Psoriasis, Causes and Triggers: Find Out!
Psoriasis is a chronic skin disease that causes inflammation of the skin. Consequently, the skin turns red, dry, flaky and it’s painful. To read more about Psoriasis and its different types, click here.
What causes Psoriasis?
It has something to do with the immune system. In the case of this disease, the immune system causes a process called cell turnover to work 5x faster (okay that may be an over-exaggeration).
What is cell turnover?
Cell turnover is the process of shedding dead skin cells for younger cells to grow and to surface. This is a continuous process. Skin cells normally grow and shed after 1 month. What happens is that the new skin cells grow in the deepest layer of your skin. They eventually move upwards and through your epidermis, reaching the skin surface.
Within 1 month, they lose their “power” and are no longer living cells. Hence, they become old skin cells and shed.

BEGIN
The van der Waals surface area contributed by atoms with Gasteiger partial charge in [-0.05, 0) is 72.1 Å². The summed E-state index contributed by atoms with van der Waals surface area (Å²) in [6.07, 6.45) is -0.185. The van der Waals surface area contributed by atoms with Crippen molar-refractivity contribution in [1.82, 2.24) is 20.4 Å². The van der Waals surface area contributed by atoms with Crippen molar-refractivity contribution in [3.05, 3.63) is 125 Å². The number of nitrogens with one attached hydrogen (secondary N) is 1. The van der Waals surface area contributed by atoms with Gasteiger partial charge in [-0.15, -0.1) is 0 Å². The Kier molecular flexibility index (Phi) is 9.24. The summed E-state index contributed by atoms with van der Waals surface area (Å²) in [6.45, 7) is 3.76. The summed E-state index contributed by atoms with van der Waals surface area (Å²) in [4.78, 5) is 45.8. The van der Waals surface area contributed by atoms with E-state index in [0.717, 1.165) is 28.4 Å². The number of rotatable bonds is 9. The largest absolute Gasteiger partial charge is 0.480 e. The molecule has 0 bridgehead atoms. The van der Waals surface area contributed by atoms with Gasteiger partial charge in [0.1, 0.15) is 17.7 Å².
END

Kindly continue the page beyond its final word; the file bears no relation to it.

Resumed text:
However, with the speeding of the immune system, in Psoriasis, the cells grow within 3-4 days and do not shed (because it’s too early to do so). Hence, buildup happens on the skin surface and cause discomfort, itchiness, inflammation and pain. The buildup also creates silver-coloured scales, one of the very distinguished characteristics of Psoriasis.
The trigger for Psoriasis outbreaks differs from person to person. Common triggers include:
- skin injury
Other triggers, although less common but possible nonetheless are:
- certain medications
- hormonal changes
- other immune disorders